Tobacco use is one of the leading causes of preventable premature mortality and morbidity worldwide. Smoking tobacco can cause many chronic conditions, like cancer, cardiovascular disease, and chronic respiratory disease. In fact, according to a recently published report by Cancer Care Ontario there were nearly 10,000 new cases of cancer in Ontario that could be attributed to tobacco smoking in 2009.
Smoking-attributable mortality (SAM) is defined as the number of deaths in a population that are caused by smoking. Smoking-attributable hospitalization (SAH) is defined as the number of hospital stays that are caused by smoking. Both SAM and SAH are calculated by estimating the Smoking-Attributable Fraction (SAF) for specific smoking-related causes (e.g. lung cancer). The number of deaths or hospitalizations attributable to smoking for each of these causes are calculated separately and then added together to determine the total number of deaths or hospitalizations that were caused by smoking. The data presented on this page follows the method published in the 2014 US Surgeon General’s report (Chapter 12).
Smoking Attributable Mortality
In Simcoe Muskoka, for the five-year period between 2007 and 2011, there were approximately 500 deaths per year that could be attributed to smoking. Smoking-attributable deaths also accounted for more than one-in-ten of all deaths during this five-year period. The age-standardized rate for smoking-attributable deaths during this time period was 159 (145.1, 172.6) per 100,000 adults 35 years of age and older. This was significantly higher than the Ontario rate of smoking-attributable deaths during the same period of time, which was 125 (122.0, 127.0) per 100,000 adults 35 years of age and older. The rate of smoking-attributable deaths in Simcoe Muskoka from 2000 to 2006 was 178 (161.5, 193.5) per 100,000 adults 35 years and older. This was directionally higher than the rate observed for the most recent five years; however, this difference was not statistically significant.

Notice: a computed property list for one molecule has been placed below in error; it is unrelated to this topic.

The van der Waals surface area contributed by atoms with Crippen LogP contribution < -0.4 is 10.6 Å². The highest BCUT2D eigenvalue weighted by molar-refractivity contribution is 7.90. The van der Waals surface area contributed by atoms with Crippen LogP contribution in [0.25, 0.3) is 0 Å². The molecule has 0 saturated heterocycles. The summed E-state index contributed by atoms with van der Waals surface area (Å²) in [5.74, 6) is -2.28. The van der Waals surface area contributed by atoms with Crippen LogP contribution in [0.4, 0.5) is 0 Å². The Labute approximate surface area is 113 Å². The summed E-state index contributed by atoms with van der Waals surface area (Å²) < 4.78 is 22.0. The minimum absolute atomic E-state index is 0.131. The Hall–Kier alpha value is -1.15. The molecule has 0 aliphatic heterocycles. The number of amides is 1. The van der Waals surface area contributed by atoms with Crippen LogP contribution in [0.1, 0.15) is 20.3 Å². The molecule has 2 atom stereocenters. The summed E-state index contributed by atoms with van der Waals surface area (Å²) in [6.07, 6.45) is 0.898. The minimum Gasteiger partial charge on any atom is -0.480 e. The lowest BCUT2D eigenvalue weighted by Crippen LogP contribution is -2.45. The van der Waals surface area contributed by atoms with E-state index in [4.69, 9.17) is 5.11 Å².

The majority of smoking-attributable deaths were due to lung cancer, COPD and ischemic heart disease (IHD), which accounted for more than three-quarters of all smoking attributable deaths in Simcoe Muskoka over this time period. Smoking attributable deaths were higher in males when compared with females for all disease groups other than COPD.
Smoking Attributable Hospitalizations
In Simcoe Muskoka, for the six-year period between 2007 and 2012, there were over 2,000 hospitalizations per year that could be attributed to smoking. The age-standardized rate for smoking-attributable hospitalizations during this time period was 642 (614.6, 670.2) per 100,000 adults 35 years of age and older. This was significantly lower than rate of smoking-attributable hospitalizations in Simcoe Muskoka from 2003 to 2006, which was 826 (792.3, 860.2) per 100,000 adults 35 years and older.
The majority of these hospital stays were due to COPD and ischemic heart disease (IHD), which accounted for more than half of all smoking attributable hospitalizations in Simcoe Muskoka over this time period. Smoking attributable hospitalizations were higher in males when compared with females for all disease groups other than COPD.
Based on data available in the Cost of Acute Care Hospital Stays by Medical Condition in Canada, 2004-2005 report produced by the Canadian Institute for Health Information (CIHI), an estimated twenty million dollars is spent on smoking-attributable hospital stays for Simcoe Muskoka residents each year. More than one-quarter of these costs were related to hospital stays for seniors 65 years and older due to COPD.